While automation has resulted in increased efficiency in many other spaces, it has not substantially improved the ease of groups and meetings booking despite the introduction of technology over the last 5 years to 10 years. Some areas are easier, but there are still many aspects that are tedious and cumbersome. Because of the many players involved, it may be more difficult to leverage technology across all parties. The meeting host, meeting planner and hotel or event supplier all find the process complicated and labor intensive with many pain points. Ultimately, as costs have risen within this fragmented ecosystem, so too have questions about ways to streamline the process. 
Since the 2008-09 recession, the groups and meetings business has rebounded. Many online platforms have emerged to support this business, along with offline consultants that assist corporations and associations in their sourcing. In the online platforms, much of the focus has been on identifying and fielding venue options. The offline support has been largely in sourcing and contracting the events. To enable bookings, the platforms would require access to inventory for both guestrooms and function space at a minimum. Ideally, they would also offer room rates and catering options to allow some meetings to be contracted entirely online. The complexity involved in this has been the primary reason for delays in the development and adoption of this technology. Traditionally, control of hotel meeting space has been decentralized at the property level and building connectivity to it for external users to gain direct access has only been initiated in the last few years.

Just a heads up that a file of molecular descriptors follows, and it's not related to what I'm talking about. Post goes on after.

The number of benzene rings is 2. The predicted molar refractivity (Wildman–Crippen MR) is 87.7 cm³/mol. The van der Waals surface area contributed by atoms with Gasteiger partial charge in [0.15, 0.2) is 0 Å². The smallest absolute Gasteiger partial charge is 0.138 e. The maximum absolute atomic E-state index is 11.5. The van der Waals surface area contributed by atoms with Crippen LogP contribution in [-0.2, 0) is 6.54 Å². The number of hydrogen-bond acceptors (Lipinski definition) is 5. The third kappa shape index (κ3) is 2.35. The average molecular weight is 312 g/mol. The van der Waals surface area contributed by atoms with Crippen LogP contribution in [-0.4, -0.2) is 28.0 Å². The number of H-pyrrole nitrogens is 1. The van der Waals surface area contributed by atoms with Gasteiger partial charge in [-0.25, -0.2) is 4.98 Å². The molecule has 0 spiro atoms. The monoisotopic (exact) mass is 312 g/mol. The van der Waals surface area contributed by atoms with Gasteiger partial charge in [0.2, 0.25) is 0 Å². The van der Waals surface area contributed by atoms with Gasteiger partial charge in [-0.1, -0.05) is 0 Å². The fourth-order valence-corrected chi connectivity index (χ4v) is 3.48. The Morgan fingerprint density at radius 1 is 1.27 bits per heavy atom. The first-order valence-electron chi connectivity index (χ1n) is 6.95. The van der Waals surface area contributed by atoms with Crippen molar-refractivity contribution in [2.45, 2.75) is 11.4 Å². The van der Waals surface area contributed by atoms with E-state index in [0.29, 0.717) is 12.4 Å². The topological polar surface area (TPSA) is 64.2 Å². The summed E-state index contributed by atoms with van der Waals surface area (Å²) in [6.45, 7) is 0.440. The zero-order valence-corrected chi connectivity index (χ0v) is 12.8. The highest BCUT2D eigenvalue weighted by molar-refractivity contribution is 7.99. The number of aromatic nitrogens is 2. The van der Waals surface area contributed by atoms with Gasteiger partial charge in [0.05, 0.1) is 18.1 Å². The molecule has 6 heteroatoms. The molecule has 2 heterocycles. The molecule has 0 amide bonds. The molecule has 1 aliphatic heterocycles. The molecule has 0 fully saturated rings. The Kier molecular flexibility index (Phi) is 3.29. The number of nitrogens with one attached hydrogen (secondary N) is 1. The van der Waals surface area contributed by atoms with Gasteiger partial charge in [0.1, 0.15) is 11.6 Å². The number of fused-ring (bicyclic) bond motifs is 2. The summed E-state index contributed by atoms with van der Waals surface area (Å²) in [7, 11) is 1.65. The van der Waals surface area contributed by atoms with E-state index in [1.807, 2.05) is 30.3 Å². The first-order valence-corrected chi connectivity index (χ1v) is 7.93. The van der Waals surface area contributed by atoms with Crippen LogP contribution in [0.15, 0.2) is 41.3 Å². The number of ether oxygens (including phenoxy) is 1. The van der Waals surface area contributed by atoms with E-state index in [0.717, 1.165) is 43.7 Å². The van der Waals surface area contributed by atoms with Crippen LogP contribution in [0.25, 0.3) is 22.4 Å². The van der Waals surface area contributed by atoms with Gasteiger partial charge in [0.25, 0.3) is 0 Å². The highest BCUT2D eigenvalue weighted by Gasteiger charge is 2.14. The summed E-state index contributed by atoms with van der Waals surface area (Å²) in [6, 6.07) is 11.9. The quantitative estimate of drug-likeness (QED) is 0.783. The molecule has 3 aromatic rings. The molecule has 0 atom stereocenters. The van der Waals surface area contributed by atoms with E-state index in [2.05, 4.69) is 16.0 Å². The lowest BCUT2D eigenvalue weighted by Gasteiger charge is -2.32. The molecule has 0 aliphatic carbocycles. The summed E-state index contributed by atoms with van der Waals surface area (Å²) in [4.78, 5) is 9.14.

While much of the automation for groups and meetings has facilitated parts of the process for meeting planners, it has come at the expense of suppliers. Fragmentation still poses problems for all. For instance, companies provide tools for meeting planners to review venue options by automating the distribution of requests for proposal (RFPs). While this may ease the meeting planner’s job, it can incur high labor costs for hotels fielding large volumes of requests with a varied range of lead quality and declining conversion rates. To automate more of the process, some companies like Cvent have indicated an interest in supplementing current functionality to include completed bookings. Expedia has tested the use of its platform for individual bookings for small groups that don’t involve meeting space. New players like Groupize, BookingTek and HotelPlanner are offering white label solutions for a hotel’s branded website to enable online bookings. They also allow independents to make their hotels available in a larger multibrand platform. The traction in multibrand booking capability is still limited, likely due to the need for broader access to meeting space that can be offered through a user-friendly interface for consumers.